Foliar mycobiome from asymptomatic needles differentially express genes associated with antioxidant mechanisms

As expected in our second hypothesis, we found 30 putative genes differentially expressed in asymptomatic needles when compared to symptomatic needles (Fig. 4b). Annotated ORFs were usually represented in more than one metabolic pathway, and some were not associated with any pathway (Table 1). We found that eight of these 30 differentially expressed ORFs (ORF 4, ORF 5, ORF 7, ORF 8, ORF 10, ORF 11, ORF 17, and ORF 19) contained domains previously reported in upregulated proteins in response to oxidative stress or redox systems in fungi. For instance, ORF 4 harbors WSC (cell wall stress-responsive component) domains found in the Wsc1I protein, which is known for its role in detecting stress signals in Beauveria bassiana [81], including oxidative and osmotic stresses. ORF 5 is similar to a GPD domain-containing protein (glycerol-3-phosphate dehydrogenase), which has been shown to be upregulated in halophilic fungi under high-salinity conditions [82]. Enzymes from this family catalyze the reduction of NADH to NADPH and the reoxidation to NADH, a cycle associated with the defense against reactive oxygen species (ROS) during stressful periods in yeast [83, 84].

Other upregulated ORFs related to oxidative stress in asymptomatic needles (ORF 10 and ORF 17) contained domains from class II peroxidases, which are enzymes that catalyze the oxidation of inorganic and organic substrates using H2O2 [107]. These peroxidases reduce H2O2 and can oxidize a wide range of substrates. Their most prominent association is with lignin decomposition in several white-rot fungi [108], although they are also found in some necrotrophic or hemibiotrophic ascomycetes [109]. Indeed, two Class II peroxidases have been previously found to be upregulated in oxidative stress conditions in the pathogenic fungus Magnaporthe oryzae [87]. On the other hand, the upregulated ORF 7 contains a CFEM domain that has been found in the Pth11 protein that regulates ROS homeostasis during appressorium formation in M. oryzae [85]. Likewise, ORF 11 contains an alcohol oxidase domain that is significantly induced in Aspergillus nidulans under long-term exposure to oxidative stress [88].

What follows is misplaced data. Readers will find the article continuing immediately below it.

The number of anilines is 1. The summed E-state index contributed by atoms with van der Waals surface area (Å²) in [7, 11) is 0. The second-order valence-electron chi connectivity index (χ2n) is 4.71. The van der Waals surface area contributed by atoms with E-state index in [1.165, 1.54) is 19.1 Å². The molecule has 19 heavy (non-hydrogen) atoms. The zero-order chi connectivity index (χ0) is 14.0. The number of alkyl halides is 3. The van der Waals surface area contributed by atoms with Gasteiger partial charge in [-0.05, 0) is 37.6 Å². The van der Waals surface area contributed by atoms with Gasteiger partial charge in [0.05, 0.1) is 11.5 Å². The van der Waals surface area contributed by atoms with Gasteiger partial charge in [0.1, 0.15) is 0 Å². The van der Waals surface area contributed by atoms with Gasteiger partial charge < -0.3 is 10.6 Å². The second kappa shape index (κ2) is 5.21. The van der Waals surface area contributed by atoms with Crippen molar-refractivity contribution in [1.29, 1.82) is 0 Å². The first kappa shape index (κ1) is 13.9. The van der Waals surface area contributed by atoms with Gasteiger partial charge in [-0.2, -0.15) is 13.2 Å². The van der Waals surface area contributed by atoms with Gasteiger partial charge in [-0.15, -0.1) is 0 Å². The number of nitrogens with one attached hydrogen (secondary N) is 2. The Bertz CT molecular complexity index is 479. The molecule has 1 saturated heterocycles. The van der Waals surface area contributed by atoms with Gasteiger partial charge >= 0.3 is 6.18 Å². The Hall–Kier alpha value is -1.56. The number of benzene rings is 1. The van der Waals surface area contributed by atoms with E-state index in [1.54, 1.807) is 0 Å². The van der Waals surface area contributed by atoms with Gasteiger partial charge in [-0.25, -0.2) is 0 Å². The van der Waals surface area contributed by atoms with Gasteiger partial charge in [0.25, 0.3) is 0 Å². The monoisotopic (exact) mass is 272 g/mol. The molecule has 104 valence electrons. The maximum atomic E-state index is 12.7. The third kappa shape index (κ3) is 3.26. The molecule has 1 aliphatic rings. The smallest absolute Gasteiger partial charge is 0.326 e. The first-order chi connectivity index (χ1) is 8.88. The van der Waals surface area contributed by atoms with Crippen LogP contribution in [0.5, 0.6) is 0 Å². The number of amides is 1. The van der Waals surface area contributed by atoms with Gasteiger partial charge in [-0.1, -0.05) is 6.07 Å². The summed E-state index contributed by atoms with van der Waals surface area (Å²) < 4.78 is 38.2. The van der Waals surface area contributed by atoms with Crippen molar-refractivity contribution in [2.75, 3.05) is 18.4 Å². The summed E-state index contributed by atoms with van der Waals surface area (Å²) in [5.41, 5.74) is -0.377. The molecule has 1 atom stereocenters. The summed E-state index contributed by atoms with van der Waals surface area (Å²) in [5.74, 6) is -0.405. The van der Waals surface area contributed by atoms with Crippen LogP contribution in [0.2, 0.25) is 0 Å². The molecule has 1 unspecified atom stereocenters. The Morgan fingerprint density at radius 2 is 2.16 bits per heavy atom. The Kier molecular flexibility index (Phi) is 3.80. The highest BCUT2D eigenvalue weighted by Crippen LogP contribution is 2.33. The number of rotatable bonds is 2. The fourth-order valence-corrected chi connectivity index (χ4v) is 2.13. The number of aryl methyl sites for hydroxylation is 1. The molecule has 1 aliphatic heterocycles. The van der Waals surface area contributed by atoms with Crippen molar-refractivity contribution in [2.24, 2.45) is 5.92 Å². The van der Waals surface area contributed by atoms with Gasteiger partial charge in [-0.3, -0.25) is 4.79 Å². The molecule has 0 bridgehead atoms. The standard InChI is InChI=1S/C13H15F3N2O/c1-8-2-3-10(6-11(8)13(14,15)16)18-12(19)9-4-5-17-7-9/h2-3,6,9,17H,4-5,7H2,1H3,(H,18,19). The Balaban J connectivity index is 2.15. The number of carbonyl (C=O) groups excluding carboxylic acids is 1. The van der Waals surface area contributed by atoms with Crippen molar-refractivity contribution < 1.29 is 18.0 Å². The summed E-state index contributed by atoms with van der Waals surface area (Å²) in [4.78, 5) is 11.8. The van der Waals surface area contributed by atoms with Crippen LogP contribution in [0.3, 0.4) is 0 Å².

Further upregulated ORFs (ORF 8 and ORF 19) contained ferritin-like domains. Ferritins are recognized in plants and animals for their role in regulating iron levels within cells, and thus preventing ROS formation [86]. While most fungi lack ferritin enzymes [110], some contain ferritin-like sequences in their genomes, and it is likely that ferritin-like proteins in fungi play a similar role as those in plants and animals [111]. Also related with iron metabolism, another upregulated ORF (ORF 24), containing a Pyr_redox_2 domain, is related to siderophore biosynthesis in Paracoccidioides brasiliensis [112]. However, the links between O3, iron balance, and siderophores in fungi remain largely unexplored.

We also detected several upregulated ORFs in asymptomatic needles containing domains associated with other stress responses. For example, ORF 2 (Table 1) has a Grg1 domain whose abundance increases during periods of carbon starvation in fungi [79]. Linked to detoxification mechanisms, we found an MFS domain in ORF 3 and ORF 26 [80] and an FMO-like (Flavin-containing monooxygenase) domain in ORF 24 [113]. Two ORFs (ORF 25 and ORF 28) further contain domains related to salinity stress, a pro-kumamolisin activation domain (ORF 28) [92] and two thiolase domains (ORF 25) [91]. Such thiolase domains are associated with resistance to high temperatures and ethanol stress in Aspergillus oryzae [91], and heavy metal stress, particularly lead, in Curvularia tsudae [90].

Although some upregulated ORFs (ORFs 20 and 22) could not be directly linked to a specific stressor, they contained domains that could be relevant in other cellular processes. For example, ORF 20 contains two domains present in protein gel4, which is relevant for maintaining cell wall integrity in some fungi [114]. Proteins with this domain can also modify cell walls facilitating plant host infection by fungal pathogens [114]. Likewise, ORF 22 contains domain DUF4449 that is part of the TmHam13 protein of Talaromyces marneffei, which is related to cell differentiation (dimorphism) and signaling transduction during pathogenesis in humans [115].

From the two downregulated ORFs found in asymptomatic needles, one (ORF 21) contained two arrestin domains. Arrestins are a family of proteins that play a role in nutrient transport and signaling receptor functions [116]. In fungi, arrestins have been linked to the regulation of several cellular responses. For example, in Cryptococcus neoformans, arrestins are involved in controlling cytokinesis, lipid production for cellular membrane formation, and virulence potential [117]. In Aspergillus nidulans and Arthrobotrys oligospora, arrestins are further involved in pH signaling [118, 119]. In A. oligospora, arrestins are also involved in lifestyle switching (from saprotroph to nematophagous) and conidial phenotype changes, nuclear distribution within cells and stress resistance [117, 119]. The other downregulated ORF (ORF 30) in asymptomatic needles contains an OSH6 domain (Oxysterol-binding protein), which has been associated with oxidative burst, cell death, and plant defense triggered after Magnaporthe oryzae infection [120].